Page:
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        Simulation of Desert Dust Cycles in an Atmospheric General Circulation Model (Abstract)
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        Simulation of Desert Dust Cycles in an Atmospheric General Circulation Model (Abstract)
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1 Introduction

Water isotopes are important palaeoclimatic tracers. The dependency of isotope content of precipitation on certain climatic parameters is widely used to reconstruct palaeo-data sets: primarily temperatures (Lorius and others 1979), taking into account the linear relation between the deuterium or oxygen 18 content of precipitation and the mean air temperature at the sampling site (Dansgaard 1964), and, further, the relative humidity of air masses which is shown by a simple model (Jouzel and others 1982) to depend on the relation between the two isotopes.

Until now, the only theoretical models developed to explain these relations were based on highly schematic overviews of the dynamical history of isolated air masses and therefore could not take into account the variations in the ocean surface characteristics or in the atmospheric circulation which may occur during important climatic changes. In fact, the only way to include such variations is to proceed to detailed simulations of the two isotopic cycles 1n general circulation models of the atmosphere (GCMA).

2 Modelling

The HDO and H2 180 cycles have been modelled in the GCM of the atmosphere developed at the Laboratoire de Météorologie Dynamique (LMD). They follow all the formulations of the basic water cycle of the model {surface evaporation, boundary-layer diffusion, transport,’ convective diffusion, condensation, re-evaporation, precipitation); however, the isotopes are differentiated at each phase change through fractionation processes depending on differences in saturation pressure and molecular diffusivity.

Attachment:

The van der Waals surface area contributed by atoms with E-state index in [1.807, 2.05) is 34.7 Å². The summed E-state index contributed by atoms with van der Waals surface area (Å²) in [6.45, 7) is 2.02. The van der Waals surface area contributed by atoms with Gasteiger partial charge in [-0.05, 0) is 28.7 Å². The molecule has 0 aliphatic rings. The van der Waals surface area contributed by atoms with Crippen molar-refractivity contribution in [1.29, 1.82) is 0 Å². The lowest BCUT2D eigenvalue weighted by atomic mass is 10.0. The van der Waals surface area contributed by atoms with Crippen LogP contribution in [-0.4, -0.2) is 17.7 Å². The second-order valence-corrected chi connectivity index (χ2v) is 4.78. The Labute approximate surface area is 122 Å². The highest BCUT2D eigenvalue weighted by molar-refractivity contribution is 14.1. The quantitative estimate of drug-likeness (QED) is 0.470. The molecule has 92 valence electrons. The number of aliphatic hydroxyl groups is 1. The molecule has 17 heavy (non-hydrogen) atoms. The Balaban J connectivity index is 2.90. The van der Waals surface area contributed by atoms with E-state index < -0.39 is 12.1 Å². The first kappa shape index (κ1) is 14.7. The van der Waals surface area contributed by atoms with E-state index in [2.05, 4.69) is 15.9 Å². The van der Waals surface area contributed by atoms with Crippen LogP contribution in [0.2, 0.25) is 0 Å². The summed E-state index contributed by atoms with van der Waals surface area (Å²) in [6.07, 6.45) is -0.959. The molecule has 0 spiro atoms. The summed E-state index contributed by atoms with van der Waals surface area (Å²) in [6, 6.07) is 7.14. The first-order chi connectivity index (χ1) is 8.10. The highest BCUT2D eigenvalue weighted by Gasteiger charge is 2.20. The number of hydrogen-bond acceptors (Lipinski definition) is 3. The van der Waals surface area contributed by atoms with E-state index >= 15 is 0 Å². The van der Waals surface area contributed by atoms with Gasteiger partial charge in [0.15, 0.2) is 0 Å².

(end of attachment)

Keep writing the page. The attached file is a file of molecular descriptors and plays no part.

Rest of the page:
The two critical points of the modelling design were the following: (i) to ensure a consistent transport of all three isotopic mixing ratios, the numerical scheme used for the transport must be chosen very carefully (for example the isotopic mixing ratios must remain absolutely positive), (ii) the parameterization of convective clouds used in the LMD model (Sadourny and Laval in press) does not provide a detailed description of the motion of air parcels. Therefore it does not give information about where and at which temperature condensation actually occurs. Since this information is essential for a proper representation of the fractionation processes, we must make some crude assumptions: we consider that total mixing occurs within the cloud and that the temperature of condensation is also that of the cloud base.

A schematic description of the various kinds of fractionation processes formulated in the model is as follows.

  • (i) Surface evaporation

    Fractionation occurs only over oceans or during condensation.

  • (ii) Cloud processes (Jouzel in press)

    • (a) Condensation. In the case of snow-crystal formation, we use the Rayleigh or “open system” assumption. In the case of liquid formation, we use either the “open system” or the “closed system” assumptions in two parallel experiments.

    • (b) Evaporation. No fractionation occurs during sublimation. For liquid evaporation, isotopic equilibrium is assumed.

      Kinetic fractionation is added in the case of formation of snow crystals and re-evaporation of large drops under a cumulus cloud base.

3 Numerical Experiment

A numerical experiment has been performed with a low resolution version (32 points in longitude, 24 in latitude, 11 levels) of the LMD GCMA under January conditions. Values for the initial conditions for the vapour isotope ratios were chosen to be significantly smaller than the observed values.